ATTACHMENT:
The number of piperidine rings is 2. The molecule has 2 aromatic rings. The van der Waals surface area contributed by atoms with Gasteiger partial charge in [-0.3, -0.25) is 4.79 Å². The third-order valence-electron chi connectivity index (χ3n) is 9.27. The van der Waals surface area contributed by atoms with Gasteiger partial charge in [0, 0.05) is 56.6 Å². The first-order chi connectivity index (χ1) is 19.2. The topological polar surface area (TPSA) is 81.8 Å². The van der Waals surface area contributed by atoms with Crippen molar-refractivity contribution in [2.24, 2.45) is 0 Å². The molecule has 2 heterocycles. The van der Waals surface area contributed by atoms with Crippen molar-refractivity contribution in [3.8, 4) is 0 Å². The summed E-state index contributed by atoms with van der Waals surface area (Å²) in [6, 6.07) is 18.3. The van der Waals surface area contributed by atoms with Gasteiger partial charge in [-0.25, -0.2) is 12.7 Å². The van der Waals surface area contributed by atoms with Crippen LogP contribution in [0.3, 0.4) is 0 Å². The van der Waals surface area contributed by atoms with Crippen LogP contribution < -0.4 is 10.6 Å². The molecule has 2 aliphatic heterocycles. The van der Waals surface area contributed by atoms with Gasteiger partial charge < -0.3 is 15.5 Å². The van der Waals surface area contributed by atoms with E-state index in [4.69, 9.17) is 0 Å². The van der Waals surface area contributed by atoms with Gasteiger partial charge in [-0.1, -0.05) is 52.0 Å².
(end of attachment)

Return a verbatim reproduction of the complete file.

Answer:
The number of piperidine rings is 2. The molecule has 2 aromatic rings. The van der Waals surface area contributed by atoms with Gasteiger partial charge in [-0.3, -0.25) is 4.79 Å². The third-order valence-electron chi connectivity index (χ3n) is 9.27. The van der Waals surface area contributed by atoms with Gasteiger partial charge in [0, 0.05) is 56.6 Å². The first-order chi connectivity index (χ1) is 19.2. The topological polar surface area (TPSA) is 81.8 Å². The van der Waals surface area contributed by atoms with Crippen molar-refractivity contribution in [2.24, 2.45) is 0 Å². The molecule has 2 heterocycles. The van der Waals surface area contributed by atoms with Crippen molar-refractivity contribution in [3.8, 4) is 0 Å². The summed E-state index contributed by atoms with van der Waals surface area (Å²) in [6, 6.07) is 18.3. The van der Waals surface area contributed by atoms with Gasteiger partial charge in [-0.25, -0.2) is 12.7 Å². The van der Waals surface area contributed by atoms with Crippen LogP contribution in [0.3, 0.4) is 0 Å². The van der Waals surface area contributed by atoms with Crippen LogP contribution < -0.4 is 10.6 Å². The molecule has 2 aliphatic heterocycles. The van der Waals surface area contributed by atoms with Gasteiger partial charge < -0.3 is 15.5 Å². The van der Waals surface area contributed by atoms with E-state index in [4.69, 9.17) is 0 Å². The van der Waals surface area contributed by atoms with Gasteiger partial charge in [-0.1, -0.05) is 52.0 Å².